Singer Marina Devcich had been working as an apprentice hairdresser when she won a Waikato talent quest. A signing to Viking Records and a name change to Maria Dallas followed. ‘Tumblin’ Down’ was written by Taranaki musician Jay Epae, and recorded at a session in Wellington. It went to 11 in the pop charts and won the 1966 Loxene Golden Disc Award. Later the song was used to score a series of Telecom ads in the mid-80s. Dallas recorded in Nashville, moved to Australia and had a trans-Tasman career — her single ‘Pinocchio’ topped the NZ charts in 1970.
Initially avoided by New Zealand radio stations — who in the same period, showed as little interest in playlisting Crowded House classic 'Don't Dream It's Over' — this became Shona Laing's biggest international single, in a career notable for stylistic change. '(Glad I'm) Not a Kennedy' got to number two in NZ, and number 14 in the US rock charts. Here, the acoustic songbird of 1905 is recast as serious synth-pop singer, in a clip which mixes native beaches, brutalist architecture and poignant archival footage of the ill-fated US president.
Frequent collaborators singer Anika Moa and director Justin Pemberton crossed paths again for the music video of this track, from Moa's 2008 album In Swings the Tide — her first, slightly countrified album for EMI. In a tastefully furnished room, Moa wakes in a bed of chocolate satin sheets, only to find the day is nearly done for her and the mysterious bedmate sleeping next to her. Moa exhorts her lover, “please don't be mean to me 'cos I really tried ...”, before stripping the duvet off the relationship to see what's underneath.
Co-written by lead singer Fiona McDonald, 'Juice' celebrates the days when she watched morning music shows as a child. Alongside scenes of children playing outside, things take a more sinister turn indoors, with one particularly nightmarish sequence showing her younger self restrained in a dentist’s chair. 'Juice' was released paired with Chickens song 'Choppers', and won Single of the Year at the 1994 NZ Music Awards. It was originally recorded by McDonald’s other band, Strawpeople, under the title 'Dreamchild'. It featured on 1994 Strawpeople album Broadcast.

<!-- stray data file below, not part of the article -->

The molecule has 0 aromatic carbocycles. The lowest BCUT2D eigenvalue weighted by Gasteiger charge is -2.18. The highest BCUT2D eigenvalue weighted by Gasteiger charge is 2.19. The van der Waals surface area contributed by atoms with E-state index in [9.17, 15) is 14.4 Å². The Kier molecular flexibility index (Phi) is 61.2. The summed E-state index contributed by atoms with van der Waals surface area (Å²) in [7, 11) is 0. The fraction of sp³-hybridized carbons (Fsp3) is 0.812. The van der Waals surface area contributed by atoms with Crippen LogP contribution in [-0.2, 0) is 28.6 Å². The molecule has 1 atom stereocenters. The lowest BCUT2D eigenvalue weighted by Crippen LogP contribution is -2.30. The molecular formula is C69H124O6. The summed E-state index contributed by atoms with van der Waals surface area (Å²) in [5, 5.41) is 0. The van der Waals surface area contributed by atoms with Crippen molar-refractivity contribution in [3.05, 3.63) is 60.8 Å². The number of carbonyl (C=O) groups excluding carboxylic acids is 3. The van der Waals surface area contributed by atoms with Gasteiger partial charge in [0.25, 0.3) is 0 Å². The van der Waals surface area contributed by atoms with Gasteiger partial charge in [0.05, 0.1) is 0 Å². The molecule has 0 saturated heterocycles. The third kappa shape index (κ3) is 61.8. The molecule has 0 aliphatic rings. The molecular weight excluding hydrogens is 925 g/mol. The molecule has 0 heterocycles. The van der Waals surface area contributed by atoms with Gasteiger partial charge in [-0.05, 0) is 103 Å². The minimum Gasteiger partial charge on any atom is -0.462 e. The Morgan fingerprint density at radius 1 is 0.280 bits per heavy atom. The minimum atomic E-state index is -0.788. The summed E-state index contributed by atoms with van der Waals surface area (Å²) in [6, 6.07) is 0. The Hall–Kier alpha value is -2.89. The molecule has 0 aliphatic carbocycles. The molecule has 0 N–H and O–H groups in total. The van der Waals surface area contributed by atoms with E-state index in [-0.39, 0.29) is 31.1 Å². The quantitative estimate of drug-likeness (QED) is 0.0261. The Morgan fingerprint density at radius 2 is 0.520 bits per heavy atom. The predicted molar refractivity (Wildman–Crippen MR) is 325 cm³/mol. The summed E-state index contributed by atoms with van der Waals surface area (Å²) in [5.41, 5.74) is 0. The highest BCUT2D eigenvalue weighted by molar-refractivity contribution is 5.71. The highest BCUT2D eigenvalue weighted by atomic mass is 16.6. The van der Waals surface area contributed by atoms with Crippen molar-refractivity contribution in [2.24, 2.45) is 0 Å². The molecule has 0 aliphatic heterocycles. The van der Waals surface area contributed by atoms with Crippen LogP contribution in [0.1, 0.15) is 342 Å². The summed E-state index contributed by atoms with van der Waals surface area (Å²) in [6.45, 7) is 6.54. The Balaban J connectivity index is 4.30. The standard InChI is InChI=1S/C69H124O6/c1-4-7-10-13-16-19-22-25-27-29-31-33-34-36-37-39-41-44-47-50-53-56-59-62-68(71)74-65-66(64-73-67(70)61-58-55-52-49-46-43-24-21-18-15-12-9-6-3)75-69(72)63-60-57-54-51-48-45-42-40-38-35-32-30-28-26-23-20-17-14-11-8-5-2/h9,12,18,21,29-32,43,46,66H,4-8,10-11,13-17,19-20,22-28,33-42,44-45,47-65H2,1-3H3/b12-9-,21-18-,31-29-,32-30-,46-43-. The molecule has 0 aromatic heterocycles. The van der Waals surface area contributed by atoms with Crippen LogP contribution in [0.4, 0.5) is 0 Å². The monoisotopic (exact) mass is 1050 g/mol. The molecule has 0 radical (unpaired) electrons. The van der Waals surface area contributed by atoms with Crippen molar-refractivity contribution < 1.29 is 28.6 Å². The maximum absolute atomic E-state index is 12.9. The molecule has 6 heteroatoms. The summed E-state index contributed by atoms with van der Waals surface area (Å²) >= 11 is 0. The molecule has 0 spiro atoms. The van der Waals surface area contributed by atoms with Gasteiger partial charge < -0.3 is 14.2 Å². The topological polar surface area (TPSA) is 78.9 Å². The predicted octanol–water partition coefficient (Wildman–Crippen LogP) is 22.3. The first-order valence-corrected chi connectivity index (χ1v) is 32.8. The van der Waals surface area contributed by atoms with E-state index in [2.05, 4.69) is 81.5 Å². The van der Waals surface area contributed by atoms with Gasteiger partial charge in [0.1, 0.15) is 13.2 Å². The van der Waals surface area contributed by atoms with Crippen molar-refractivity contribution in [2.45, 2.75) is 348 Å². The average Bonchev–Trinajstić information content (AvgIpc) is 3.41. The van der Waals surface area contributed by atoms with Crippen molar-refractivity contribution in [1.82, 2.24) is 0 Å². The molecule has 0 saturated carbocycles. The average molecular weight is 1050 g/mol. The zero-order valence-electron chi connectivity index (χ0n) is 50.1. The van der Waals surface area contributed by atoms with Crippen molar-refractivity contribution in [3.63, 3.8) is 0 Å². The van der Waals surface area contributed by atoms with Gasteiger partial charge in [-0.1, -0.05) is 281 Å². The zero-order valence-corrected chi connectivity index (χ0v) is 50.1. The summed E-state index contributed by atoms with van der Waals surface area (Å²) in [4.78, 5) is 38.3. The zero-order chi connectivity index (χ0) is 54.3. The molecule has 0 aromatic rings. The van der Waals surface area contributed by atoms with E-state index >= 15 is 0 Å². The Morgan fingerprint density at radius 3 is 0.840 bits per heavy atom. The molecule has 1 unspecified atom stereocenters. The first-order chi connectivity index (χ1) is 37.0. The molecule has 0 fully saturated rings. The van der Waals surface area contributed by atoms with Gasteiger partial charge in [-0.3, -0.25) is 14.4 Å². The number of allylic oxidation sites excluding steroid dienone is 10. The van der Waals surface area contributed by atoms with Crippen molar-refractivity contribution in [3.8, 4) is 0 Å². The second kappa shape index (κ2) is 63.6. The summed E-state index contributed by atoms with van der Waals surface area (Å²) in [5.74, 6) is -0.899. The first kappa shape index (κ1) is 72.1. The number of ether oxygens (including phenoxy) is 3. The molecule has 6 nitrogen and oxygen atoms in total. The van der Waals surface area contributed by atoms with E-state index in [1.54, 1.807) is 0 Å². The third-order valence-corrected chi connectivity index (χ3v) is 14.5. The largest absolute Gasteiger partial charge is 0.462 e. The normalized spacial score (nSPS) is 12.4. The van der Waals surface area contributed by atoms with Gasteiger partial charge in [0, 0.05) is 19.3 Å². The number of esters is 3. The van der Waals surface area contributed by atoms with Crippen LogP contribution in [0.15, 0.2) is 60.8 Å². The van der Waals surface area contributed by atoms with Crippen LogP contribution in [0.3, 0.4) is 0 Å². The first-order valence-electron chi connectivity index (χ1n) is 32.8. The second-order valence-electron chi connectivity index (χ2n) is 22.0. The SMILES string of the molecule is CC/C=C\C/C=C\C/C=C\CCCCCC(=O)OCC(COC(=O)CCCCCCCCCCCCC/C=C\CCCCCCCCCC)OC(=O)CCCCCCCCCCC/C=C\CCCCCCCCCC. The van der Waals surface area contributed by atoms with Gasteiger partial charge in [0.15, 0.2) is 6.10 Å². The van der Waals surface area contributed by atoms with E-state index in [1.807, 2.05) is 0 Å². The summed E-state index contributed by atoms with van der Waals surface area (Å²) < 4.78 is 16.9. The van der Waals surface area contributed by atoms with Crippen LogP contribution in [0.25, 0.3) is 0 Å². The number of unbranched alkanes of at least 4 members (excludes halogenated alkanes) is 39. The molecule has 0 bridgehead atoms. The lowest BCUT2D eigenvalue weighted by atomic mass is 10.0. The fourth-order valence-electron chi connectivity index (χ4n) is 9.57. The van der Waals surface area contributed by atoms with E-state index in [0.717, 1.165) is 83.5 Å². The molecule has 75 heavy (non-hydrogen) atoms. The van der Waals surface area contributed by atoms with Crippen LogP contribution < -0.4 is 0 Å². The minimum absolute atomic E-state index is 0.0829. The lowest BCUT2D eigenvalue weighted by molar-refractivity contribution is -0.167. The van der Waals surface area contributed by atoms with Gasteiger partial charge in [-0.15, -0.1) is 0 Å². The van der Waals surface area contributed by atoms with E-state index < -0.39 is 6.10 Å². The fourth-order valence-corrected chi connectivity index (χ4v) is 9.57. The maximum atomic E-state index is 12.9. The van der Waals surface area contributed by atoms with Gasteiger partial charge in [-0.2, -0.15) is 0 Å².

'Something in the Water', from singer-songwriter Brooke Fraser's third album Flags, is a giddy, infectious love song with a rollicking country/folk setting. It was voted Most Performed Song of the Year at the 2010 APRA Silver Scrolls. The partly animated video, made by the Special Problems production team of Campbell Hooper and Joel Kefali, loosely recasts the song as Homer's Odyssey with a multi-costumed Fraser as Penelope waiting for her Odysseus to return from across the water (but not above a playful poke of the tongue to finish off proceedings).
The second single from singer-songwriter Bic Runga's multi-platinum debut album Drive is a spare but insistent plea for emotional warmth. The video finds Runga elegantly coiffeured and styled in a white gown with a black guitar. The video is drenched in pale blues and bleached whites, and water surrounds her in a myriad of forms — dripping, pooled, condensed. But there’s the promise of sunlight and succour as well. Co-director Melanie Bridge (working here with photographer Mark Lever) would later help found multinational commercials company The Sweet Shop.
The video for this debut single from singer and DJ Zeisha Fremaux cuts between candyfloss colours and Zeisha in a brunette bob against black. Rapper PNC (aka Sam Hansen) also makes an appearance. Zeisha was nominated for best female artist at the 2008 Pacific Music Awards, and played gigs in Asia. The clip is from director Sally Tran (Wayho, O'Baby).
The decision to tightly frame lead singer Jeremy Redmore's face in this clip by Stephen Tolfrey was clearly a no brainer. Redmore's performance brings a wholehearted sincerity to a clip that at one point was simultaneously number one on both C4 and Juice TV. Peppy editing, epistolary effects and bold camerawork add the final ingredients to a promo that serves both song and band.
The video for this 1986 synth-pop song sees Everything that Flies singer Dianne Swann – seen in a changing palette of colour tones – striding on the waterfront past a Greenpeace ship; intense in a restaurant, after hours; and singing in a studio with the band. An early credit for music video director Kerry Brown, the clip won Best Video at the 1986 NZ Music Awards. Song trivia: the single’s sleeve won Best Cover, and was designed by future Oscar-winning costume designer Ngila Dickson. Swann would soon join female Kiwi supergroup When the Cats Away.
Upper Hutt-born singer Jon Stevens pulled off the remarkable feat of having consecutive number ones on the New Zealand Top 40 with his first two singles. 'Montego Bay' was the second (taking over from 'Jezebel' in January 1980). It was a cover of a one-off 1970 hit for American Bobby Bloom, written for the second largest city in Jamaica. The cut-out palm trees of the studio set were as close as Stevens and band got to the Caribbean. 'Montego Bay' stayed at the top of the chart for two weeks and was voted 'Single of the Year' at the New Zealand Music Awards.